Author: Andrew J. Rotter
Editor: Oxford University Press, USA
ISBN: 0190924705
File Size: 28,88 MB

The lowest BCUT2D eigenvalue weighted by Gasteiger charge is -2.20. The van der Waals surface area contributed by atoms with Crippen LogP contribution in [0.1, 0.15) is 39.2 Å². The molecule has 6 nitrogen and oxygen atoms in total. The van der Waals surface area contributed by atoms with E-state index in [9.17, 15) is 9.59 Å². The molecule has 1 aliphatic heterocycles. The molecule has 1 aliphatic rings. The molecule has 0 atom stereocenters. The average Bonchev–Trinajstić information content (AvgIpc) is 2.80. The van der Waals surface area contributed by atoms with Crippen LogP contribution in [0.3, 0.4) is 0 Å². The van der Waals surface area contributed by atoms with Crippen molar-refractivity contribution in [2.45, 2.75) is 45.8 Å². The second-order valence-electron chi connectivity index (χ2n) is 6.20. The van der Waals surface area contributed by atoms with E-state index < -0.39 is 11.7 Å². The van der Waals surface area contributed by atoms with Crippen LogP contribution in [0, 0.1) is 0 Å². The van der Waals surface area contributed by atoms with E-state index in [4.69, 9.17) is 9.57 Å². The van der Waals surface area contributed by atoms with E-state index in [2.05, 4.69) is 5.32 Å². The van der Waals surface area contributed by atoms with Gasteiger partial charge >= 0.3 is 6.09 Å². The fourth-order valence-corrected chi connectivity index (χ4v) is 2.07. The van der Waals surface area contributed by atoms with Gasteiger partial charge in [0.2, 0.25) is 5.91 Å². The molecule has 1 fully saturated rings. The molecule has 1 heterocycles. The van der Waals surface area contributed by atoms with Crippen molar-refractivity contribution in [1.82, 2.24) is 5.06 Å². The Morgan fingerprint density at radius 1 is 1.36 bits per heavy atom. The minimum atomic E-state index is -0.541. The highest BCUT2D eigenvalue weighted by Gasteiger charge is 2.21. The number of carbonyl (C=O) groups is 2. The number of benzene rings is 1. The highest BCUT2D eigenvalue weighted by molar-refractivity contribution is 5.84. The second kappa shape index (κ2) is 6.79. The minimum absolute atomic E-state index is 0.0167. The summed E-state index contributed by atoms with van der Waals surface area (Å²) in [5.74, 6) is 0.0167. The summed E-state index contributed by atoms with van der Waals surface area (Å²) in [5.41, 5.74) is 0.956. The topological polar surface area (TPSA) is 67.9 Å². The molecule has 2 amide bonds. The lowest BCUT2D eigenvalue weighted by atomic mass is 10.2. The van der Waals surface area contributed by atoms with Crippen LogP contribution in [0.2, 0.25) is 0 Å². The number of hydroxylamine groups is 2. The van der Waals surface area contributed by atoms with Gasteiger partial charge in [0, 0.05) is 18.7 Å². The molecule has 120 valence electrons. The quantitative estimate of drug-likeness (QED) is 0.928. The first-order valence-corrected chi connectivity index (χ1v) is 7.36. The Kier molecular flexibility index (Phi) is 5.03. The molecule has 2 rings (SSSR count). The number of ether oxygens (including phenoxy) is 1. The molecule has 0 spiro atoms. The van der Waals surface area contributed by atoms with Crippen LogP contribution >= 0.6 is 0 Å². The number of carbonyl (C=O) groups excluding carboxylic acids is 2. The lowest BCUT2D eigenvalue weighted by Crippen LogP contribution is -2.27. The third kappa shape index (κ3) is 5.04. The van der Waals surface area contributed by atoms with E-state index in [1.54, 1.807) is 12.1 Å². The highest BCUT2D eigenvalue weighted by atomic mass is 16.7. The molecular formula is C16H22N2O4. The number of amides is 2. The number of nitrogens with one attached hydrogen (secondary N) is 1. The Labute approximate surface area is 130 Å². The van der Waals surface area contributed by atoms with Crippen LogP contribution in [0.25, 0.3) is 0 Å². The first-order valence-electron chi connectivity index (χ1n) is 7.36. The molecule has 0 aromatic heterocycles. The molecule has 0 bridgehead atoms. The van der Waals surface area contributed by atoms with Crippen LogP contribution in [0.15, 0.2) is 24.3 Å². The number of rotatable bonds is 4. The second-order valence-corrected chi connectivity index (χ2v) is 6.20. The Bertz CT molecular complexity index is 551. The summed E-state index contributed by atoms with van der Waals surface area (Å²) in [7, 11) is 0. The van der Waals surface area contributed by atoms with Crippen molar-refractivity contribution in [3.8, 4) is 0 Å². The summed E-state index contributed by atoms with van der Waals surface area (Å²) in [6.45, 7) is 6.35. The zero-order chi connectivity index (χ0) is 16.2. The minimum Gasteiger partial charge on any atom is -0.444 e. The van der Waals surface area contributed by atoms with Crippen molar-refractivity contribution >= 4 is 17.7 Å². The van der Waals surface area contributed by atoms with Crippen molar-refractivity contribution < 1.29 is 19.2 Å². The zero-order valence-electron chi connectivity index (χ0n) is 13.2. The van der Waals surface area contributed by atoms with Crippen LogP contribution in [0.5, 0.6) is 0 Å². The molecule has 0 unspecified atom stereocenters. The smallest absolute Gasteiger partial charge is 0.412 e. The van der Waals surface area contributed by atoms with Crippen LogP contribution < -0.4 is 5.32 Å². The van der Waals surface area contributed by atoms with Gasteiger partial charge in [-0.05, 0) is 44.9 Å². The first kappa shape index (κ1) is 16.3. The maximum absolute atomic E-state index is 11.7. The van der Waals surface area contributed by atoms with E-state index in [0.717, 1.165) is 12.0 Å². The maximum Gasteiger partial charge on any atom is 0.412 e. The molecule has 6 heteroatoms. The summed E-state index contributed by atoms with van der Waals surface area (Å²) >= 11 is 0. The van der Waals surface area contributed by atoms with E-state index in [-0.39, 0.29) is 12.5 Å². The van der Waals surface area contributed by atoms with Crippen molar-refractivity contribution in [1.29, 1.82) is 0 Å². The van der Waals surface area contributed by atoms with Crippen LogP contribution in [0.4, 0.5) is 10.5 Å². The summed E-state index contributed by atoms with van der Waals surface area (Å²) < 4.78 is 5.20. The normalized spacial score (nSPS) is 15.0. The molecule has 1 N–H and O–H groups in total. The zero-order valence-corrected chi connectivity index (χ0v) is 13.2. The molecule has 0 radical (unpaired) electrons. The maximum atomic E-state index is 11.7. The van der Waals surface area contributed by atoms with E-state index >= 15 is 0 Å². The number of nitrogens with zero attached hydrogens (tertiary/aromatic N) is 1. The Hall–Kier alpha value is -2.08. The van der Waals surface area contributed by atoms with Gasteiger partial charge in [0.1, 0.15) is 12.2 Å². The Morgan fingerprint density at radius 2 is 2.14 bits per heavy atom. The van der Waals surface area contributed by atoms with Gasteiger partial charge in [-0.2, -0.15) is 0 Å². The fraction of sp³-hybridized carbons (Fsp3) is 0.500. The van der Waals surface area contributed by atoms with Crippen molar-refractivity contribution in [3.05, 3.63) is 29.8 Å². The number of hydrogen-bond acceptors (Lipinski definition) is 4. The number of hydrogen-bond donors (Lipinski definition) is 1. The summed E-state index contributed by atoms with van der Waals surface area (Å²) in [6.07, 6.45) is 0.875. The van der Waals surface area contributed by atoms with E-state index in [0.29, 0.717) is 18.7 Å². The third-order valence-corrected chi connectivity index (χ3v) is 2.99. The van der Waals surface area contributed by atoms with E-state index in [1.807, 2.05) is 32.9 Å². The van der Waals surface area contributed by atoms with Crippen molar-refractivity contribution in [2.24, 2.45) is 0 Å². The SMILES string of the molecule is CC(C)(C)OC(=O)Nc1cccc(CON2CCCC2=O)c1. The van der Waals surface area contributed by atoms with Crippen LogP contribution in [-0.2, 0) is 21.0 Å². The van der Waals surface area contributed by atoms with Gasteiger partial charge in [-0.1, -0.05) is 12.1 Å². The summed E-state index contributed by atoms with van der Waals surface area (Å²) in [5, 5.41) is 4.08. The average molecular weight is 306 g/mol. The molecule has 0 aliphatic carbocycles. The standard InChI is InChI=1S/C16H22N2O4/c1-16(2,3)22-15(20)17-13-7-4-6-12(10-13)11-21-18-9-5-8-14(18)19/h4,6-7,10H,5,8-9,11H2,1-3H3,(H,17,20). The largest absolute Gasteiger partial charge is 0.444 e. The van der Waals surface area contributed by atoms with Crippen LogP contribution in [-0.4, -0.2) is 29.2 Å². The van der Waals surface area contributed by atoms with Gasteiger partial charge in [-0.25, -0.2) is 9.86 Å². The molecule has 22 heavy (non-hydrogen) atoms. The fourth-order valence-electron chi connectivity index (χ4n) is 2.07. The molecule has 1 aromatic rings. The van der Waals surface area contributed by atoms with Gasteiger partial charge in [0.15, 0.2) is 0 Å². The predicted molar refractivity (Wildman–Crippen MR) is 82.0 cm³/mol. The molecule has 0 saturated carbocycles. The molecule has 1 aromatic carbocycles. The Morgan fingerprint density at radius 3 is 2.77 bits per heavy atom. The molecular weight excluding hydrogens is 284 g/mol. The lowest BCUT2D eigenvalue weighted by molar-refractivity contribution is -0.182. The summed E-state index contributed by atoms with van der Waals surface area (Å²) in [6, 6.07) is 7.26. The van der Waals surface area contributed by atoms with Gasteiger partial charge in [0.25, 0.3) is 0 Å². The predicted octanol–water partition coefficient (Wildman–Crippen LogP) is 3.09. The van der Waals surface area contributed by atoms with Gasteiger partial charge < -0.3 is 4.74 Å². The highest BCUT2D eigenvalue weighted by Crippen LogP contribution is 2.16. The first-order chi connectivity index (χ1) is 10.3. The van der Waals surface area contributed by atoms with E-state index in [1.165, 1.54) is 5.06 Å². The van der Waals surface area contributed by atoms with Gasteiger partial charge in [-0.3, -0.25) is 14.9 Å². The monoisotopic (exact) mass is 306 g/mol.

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"This groundbreaking work offers a sensory history of the British in India from the formal imposition of their rule to its end (1857-1947) and the Americans in the Philippines from annexation to independence (1898-1946). A social and cultural history of empire, it analyzes how the senses created mutual impressions of the agents of imperialism and their subjects, and highlights connections between apparently disparate items, including the lived experience of empire, the comments (and complaints) found in memoirs and reports, the appearance of lepers, the sound of bells, the odor of excrement, the feel of cloth against skin, the first taste of meat spiced with cumin or of a mango. Men and women in imperial India and the Philippines had different ideas from the start about what looked, sounded, smelled, felt, and tasted good or bad. Both the British and the Americans saw themselves as the civilizers of what they judged backward societies and believed that a vital part of the civilizing process was to put the senses in the right order of priority and to ensure them against offense or affront. People without manners that respected the senses lacked self-control; they were uncivilized and thus unfit for self-government. Societies that looked shabby, were noisy and smelly, felt wrong, and consumed unwholesome food in unmannerly ways were not prepared to form independent polities and stand on their own. It was the duty of allegedly more sensorily advanced westerners to put the senses right before withdrawing the most obvious manifestations of their power. This study of Indians and Filipinos' ideas of what constituted sensory civilization and the imperial encounter with British and American sense-orders shows the compromises between these nations' sensory regimes"--